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The easy way to avoid toxic nail polish and why it's important to your health

The Easy Way to Avoid Toxic Nail Polish

Who doesn’t love a manicure or pedicure especially at a nail salon? A salon manicure can be so relaxing. Unfortunately, nail products typically contain harmful substances that are unregulated.

If you’ve spent any time at all in a nail salon, you’ve smelled the fumes of polish removers, polish, and gel nail products. And, I’m sure you’ve wondered about what you are breathing. So, how do you avoid toxic nail polish?

You can enjoy a safe manicure using these tips.

How to Avoid Toxic Nail Polish

First, you must understand the limitations of FDA regulations.

You probably think that the FDA has programs for testing products.

Well, it doesn’t.

The FDA cannot and does not require companies to do product safety tests. And, the FDA does not review or approve the majority of personal care products.

In fact, the FDA has prohibited only a handful of substances in your personal care products. This explains why your products can contain toxins like formaldehyde, phthalates, parabens, toluene, and flame retardants.

So, this places the burden on you to find safe products.

Is 3-Free the Answer?

Recently, companies started labeling their nail polishes as 3-Free meaning that their polish did not contain the formaldehyde, toluene, or dibutyl phthalate. This is welcome because you really don’t want these toxins in your nail polish. Here’s why:

Dibutyl Phthalate – Used to make polish last longer and make it more flexible; however, it is increasingly linked to brain, behavioral changes, cancer and reproductive system harm. Dibutyl Phthalate is banned in Europe and listed as a developmental toxin in California.

Formaldehyde – Used as a nail hardener even though it’s a known carcinogen, asthmagen, and neurotoxin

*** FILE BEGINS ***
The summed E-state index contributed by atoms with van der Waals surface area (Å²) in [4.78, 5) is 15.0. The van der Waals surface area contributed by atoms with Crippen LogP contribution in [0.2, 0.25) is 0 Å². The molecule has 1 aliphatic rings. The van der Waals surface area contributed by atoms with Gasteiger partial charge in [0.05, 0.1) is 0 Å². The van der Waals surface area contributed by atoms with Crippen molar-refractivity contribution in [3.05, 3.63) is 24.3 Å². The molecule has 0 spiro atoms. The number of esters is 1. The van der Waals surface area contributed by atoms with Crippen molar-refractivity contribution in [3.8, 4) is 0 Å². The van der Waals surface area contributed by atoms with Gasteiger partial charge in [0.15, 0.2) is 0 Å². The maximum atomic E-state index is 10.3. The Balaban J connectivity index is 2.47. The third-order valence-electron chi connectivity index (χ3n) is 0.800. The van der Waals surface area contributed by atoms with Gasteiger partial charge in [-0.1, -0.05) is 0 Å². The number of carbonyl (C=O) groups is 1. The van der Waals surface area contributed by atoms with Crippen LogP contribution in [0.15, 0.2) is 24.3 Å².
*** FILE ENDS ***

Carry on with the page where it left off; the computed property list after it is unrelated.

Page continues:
Toluene – Used to make polish smooth; however, it’s linked to developmental and reproductive toxicity, organ system toxicity, irritation

Other nail polishes are labeled 5-Free meaning that the polish doesn’t contain any formaldehyde resin or camphor. Formaldehyde resin shares the same harmful qualities as formaldehyde.

But, is 3-Free or 5-Free good enough? Should you feel good about your manicure if you opt for these 3/5-Free brands?

Probably not. Here’s why.

Safety of Dibutyl Phthalate Substitute Questioned

A lot of these 3-Free and 5-Free polishes substituted Triphenyl Phosphate (TPHP) for Dibutyl Phthalate. TPHP makes polish flexible and durable, and it is also used as a chemical flame retardant.

Sometimes substitutes for harmful substances may not really be safe either.

Over the last decade, Dibutyl Phthalate has been replaced with TPHP. Many nail polishes now contain this new substance. A recent study by Duke University and the Environmental Working Group suggests that TPHP is absorbed through the skin and found evidence of exposure in all 26 participants.

Animal studies indicate it is an endocrine disruptor and another study linked exposure to fertility problems. As a further red flag, the EPA added TPHP to its list of chemicals requiring in-depth reviews because of its widespread use.

What’s the bottom line?

Since 3-Free and 5-Free polishes may contain TPHP, you can’t be certain that these polishes are safe.

What is a safe polish?

List of Safe, Water-Based Nail Polishes

Safer nail polish is available. Most nail polishes are solvent-based, but several personal care product companies have developed water-based polishes free of acetate.

These polishes are free from harsh chemical odors. Water-based polishes won’t harden as fast as solvent-based, so there is a drawback. However, most customer reviews were positive.

SOPHi Naturals

Suncoat Nail Polish

Piggy Paint (for children)

Honeybee Gardens Nail Polish

Keeki Pure & Simple

If you are a frequent user of nail polish, it’s probably a good idea to reduce your chronic exposure to these harmful chemicals and try these safer alternatives.

Learn more about how to avoid the worst things in personal care products because it’s important to your health. Making a simple change to a safer less toxic nail polish can make a difference in your toxic exposure.


“Triphenyl phosphate, found in ‘eco-friendly’ nail polish, spurs worries”, Chicago Tribune

“Nail polish as a source of exposure to triphenyl phosphate”, PubMed

Campaign for Safer Cosmetics

“Found Toxic Nail Polish in Women’s Bodies”,